Driving With Animals: Transporting Your Pets Safely
Driving With Animals: Transporting Your Pets Safely

For many pet owners, the day inevitably arrives when you need to pack up the car and get your pets from point A to B. Depending on the length of your journey, and the kind of pet you’re traveling with, there are a few things to consider that will make your drive a safe and comfortable one for you and your passengers (human or animal).

Before the road trip

Before setting off on your journey, it’s important to make sure your car is in good shape. Stay up-to-date with your vehicle maintenance schedule and make sure you check your spare tire before hitting the road. For tips on doing basic car maintenance yourself, see our blog on Performing Basic Vehicle Checks.

If your vehicle is equipped with power windows, turn them off when driving with a pet in the car. Pets should be secured in a crate or harness, but if an unexpected situation arises, a paw can still slip to open or close a window.

When it comes to food, the ASPCA advises against feeding your pet in the car. Instead, they recommend feeding them a light meal three to four hours before departure.

If you’re going on a longer journey and this is your pet’s first time in the car, take them for a few test drives to get them used to the inside of the car and the feeling of being in a vehicle.

One risk of driving with a pet is the possibility of them getting loose en route. The SPCA recommends microchipping your pet, or you can buy them a collar with a GPS tracker. If you don’t have either of these, equip them in a temporary collar that has a cell phone number and back up number in case of emergency.

Brush up on local bylaws

Depending on the length of your trip and the destination, you should check the local bylaws for driving with pets, as they can change according to the province.

According to Section 72 of the B.C. Motor Vehicle Act and Section 9.3 of the B.C. Prevention of Cruelty to Animals Act, it’s against the law to travel with an unsecured pet in the back of a truck. If you absolutely must drive with your dog in the back of your truck, make sure they’re comfortably situated in a crate that’s secured in the centre of the truck bed.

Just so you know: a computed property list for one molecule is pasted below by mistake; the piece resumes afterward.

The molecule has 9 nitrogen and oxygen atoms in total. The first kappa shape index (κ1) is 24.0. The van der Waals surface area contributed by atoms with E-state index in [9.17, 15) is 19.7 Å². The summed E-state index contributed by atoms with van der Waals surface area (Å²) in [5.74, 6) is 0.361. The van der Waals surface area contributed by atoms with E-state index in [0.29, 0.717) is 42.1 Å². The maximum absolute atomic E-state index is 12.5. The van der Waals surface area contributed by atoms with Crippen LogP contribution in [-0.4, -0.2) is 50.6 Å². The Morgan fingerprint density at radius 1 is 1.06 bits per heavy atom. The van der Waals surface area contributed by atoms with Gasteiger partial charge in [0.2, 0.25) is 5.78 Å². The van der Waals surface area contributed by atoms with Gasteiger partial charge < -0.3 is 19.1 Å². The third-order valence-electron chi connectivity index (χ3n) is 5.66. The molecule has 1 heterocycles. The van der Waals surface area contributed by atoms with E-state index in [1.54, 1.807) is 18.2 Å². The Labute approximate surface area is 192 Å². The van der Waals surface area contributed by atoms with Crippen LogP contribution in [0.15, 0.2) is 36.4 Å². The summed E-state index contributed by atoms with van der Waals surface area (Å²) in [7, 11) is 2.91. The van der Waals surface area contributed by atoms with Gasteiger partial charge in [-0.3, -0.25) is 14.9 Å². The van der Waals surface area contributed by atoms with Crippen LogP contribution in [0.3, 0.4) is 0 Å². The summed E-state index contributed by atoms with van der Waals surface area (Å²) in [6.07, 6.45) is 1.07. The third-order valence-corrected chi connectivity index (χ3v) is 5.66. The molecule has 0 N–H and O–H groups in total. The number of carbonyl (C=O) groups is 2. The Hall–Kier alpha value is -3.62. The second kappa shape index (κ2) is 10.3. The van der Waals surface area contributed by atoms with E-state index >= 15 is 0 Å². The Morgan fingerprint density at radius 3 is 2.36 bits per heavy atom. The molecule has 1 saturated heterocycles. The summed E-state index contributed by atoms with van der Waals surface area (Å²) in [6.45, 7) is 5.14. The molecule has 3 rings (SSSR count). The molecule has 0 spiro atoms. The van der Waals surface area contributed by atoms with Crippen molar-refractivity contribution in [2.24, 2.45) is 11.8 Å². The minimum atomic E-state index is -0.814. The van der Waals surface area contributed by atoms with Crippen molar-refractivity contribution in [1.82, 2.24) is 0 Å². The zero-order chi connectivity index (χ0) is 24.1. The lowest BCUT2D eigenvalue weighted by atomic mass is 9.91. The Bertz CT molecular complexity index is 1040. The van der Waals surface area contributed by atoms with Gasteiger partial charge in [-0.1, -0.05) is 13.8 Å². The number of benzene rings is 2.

Don’t leave your animal alone in the car

Even if the weather seems mild, never leave your pet in the car unattended. On cold days your vehicle can act like a refrigerator, trapping in the cold air and putting them at risk of freezing. On hot or even warm days, animals are susceptible to overheating, possibly leading to death. Dogs can’t release heat by sweating, like humans do, so their body temperature rises faster than humans.

Not only is leaving your pet alone in the car a danger to them, you can be criminally charged for it according to the Criminal Code of Canada and the provincial SPCA Act.

Pack a pet travel kit

Just like you should always drive with an emergency kit in your car (for tips on building yours, see our section on building a vehicle emergency kit here), you should always drive with a travel kit for your pet when an animal is aboard.

Here are some essentials that should be on your packing list:

  • Feeding dishes
  • Waste bags and scoop
  • Extra food and treats
  • Any medication your pet may need
  • Toys to make them feel at home
  • Leashes for when you reach your destination (and in case of car trouble)
  • Bottled water (letting them drink water from an area they’re not used to may upset their stomach)
  • A pet safe cleaner, paper towels and garbage bags in case your pet gets sick or has an accident in the car

Take breaks

Depending on the length of your journey, it’s important to take breaks to give your pet a chance to re-hydrate, stretch their legs and go to the bathroom. Experts say you should stop every two hours when driving with a dog in the car.

Secure your pet

Animals tend to get excited and move around when they’re loose in the car. While it’s not technically illegal to drive with your animal unrestrained, ICBC and the SPCA recommend keeping your pet secured at all times. Outfitting your pet in a harness or stowing them in a crate won’t just prevent them from being injured from an abrupt stop, it also helps prevent distracted driving.

Harnesses and Safety-tested crates

There is a huge variety of crates available for pets of all sizes. Whether you opt for a wire mesh, hard plastic or soft-sided carrier, make sure it’s big enough for your pet to stand, sit and turn around in. To get your pet used to their crate (and make sure your departure is as easy as possible) get them used to being in their carrier at home before your departure.

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